Wednesday, June 5, 2013

Not Baby Crazy

 When I was 11 or 12 I bought a baby doll with my allowance. We were visiting my grandmother and for some reason that was the time to buy this particular doll. If you are of my generation you may remember this had a diaper that you took off and swirled in a bowl of warm water. The diaper melted away and you were left with a plastic packet telling you the gender of your baby---perhaps even a name, I can't precisely recall. Anyway, I had seen the commercials of the surprise gender reveal and the little girls having a joyful reaction. I was all for that. I realize now that I was pretty much only interested in the magic disappearing diaper.

When I got the doll back to my grandmother's house I borrowed a bowl and went into her bathroom. I filled the bowl with warm water and removed the baby from the packaging. I dutifully placed the paper diaper into the bowl of water. It didn't magically disappear, instead it kind of turned into wet paper pulp and from that pulp I was able to extract the certificate. It was a girl. I wonder if there were boys? This doll was marketed to little girls and I imagine the demand for girl dolls was pretty high. Anyway, I tried to play with the doll, but the interest wasn't really there. She found her way to a box in the closet at home and then eventually a new home. I just wasn't really that maternal I guess. I wasn't one of those kinds of kids.

I see those girls now that I am a mother. You know the type, usually a pre-teen girl. She spots a baby and her eyes glaze over, she coos from across the room and flutters over to a given baby, hoping that she might hold it for just a moment. I don't judge that, but I don't get it either.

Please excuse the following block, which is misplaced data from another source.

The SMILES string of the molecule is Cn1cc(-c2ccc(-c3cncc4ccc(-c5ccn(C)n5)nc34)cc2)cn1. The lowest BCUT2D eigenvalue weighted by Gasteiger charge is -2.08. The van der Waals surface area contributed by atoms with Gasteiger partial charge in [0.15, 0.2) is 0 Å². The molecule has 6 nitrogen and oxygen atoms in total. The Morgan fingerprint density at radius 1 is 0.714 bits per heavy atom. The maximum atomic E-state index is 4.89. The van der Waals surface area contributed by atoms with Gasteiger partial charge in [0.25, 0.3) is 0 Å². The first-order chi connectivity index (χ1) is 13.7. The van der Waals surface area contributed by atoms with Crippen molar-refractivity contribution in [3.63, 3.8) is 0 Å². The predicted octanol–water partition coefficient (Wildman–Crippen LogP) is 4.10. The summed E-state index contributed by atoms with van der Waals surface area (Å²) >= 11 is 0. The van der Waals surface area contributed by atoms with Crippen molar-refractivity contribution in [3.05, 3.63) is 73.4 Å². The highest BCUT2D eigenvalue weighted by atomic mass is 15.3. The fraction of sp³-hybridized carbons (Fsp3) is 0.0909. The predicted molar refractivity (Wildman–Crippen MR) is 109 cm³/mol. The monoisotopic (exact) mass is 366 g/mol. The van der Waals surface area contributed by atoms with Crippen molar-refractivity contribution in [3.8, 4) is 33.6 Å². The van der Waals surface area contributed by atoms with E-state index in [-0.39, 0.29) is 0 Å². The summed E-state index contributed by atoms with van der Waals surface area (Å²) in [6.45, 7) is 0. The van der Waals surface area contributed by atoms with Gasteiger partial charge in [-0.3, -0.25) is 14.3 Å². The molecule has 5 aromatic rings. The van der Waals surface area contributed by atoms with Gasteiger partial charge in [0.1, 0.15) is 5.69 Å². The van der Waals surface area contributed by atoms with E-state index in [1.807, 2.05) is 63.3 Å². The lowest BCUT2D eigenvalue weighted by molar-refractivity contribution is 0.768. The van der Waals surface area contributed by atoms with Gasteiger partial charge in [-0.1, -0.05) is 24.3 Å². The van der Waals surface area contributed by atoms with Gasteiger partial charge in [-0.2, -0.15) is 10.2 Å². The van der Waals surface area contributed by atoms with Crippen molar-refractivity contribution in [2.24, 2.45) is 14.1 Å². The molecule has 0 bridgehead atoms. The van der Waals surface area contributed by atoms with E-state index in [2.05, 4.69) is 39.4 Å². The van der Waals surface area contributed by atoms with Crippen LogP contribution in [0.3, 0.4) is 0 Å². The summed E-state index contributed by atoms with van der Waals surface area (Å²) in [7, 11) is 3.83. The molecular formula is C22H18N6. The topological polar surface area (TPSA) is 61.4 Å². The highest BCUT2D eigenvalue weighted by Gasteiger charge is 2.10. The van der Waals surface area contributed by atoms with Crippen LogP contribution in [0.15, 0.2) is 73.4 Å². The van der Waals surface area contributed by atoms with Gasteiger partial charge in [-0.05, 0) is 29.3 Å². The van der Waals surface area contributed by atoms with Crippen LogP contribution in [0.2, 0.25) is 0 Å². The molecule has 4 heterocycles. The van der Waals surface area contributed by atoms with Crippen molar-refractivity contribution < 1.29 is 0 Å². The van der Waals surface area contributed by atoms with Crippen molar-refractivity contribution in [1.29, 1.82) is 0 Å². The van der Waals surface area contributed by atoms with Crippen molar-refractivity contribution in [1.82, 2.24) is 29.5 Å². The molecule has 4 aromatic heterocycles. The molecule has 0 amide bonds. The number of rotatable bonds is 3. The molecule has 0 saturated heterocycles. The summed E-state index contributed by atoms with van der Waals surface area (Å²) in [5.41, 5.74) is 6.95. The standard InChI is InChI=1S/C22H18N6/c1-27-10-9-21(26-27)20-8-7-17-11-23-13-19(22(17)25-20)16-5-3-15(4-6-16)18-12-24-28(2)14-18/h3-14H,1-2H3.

Growing up I mothered my brothers. I couldn't help it. I was overbearing and ridiculously overprotective. In high school and college I had friends who needed mothering and often found myself, somewhat uncomfortably, in the position of mother. Oddly, or perhaps as a result, I never was that girl who swooned over the newly born. Babies were all good and well, but I never found myself eagerly anticipating the days when I would become a mother.

So it always confused me when people seemed to think I was just aching to become a mother, as though I held a secret calendar and quietly marked off the days until I could become a mother. I always figured that I would be a mother, but I didn't feel any rush. I was busy doing stuff and that mother version of me seemed to be living in a different world.

When I was ready for motherhood I did feel a gentle pull, but it wasn't urgent. I just kind of knew that it was time. I was very excited to be a mother, but I was never that baby crazy lady. Once I became pregnant I did begin to take note of other people's children, mostly from a scientific perspective. I was vaguely worried. Would I be a detached mother? Why wasn't I nuts about babies?

on the floor

Then I met my own kids and I realized that I was totally crazy about them specifically. I also really care about children that belong to my friends and children/babies in a general sense.I am  just not one of those baby crazy types. I enjoy other people's children. Sometimes I even feel the need to step in, but when I see a baby I don't feel like I need a piece of that sweetness. I celebrate the joys of others as they move into parenthood. I am thrilled to hear about the developments and milestones, but all from a warm distance. I am a mother, but I am not baby crazy.  Both types are fine and both make great mothers. What type are you?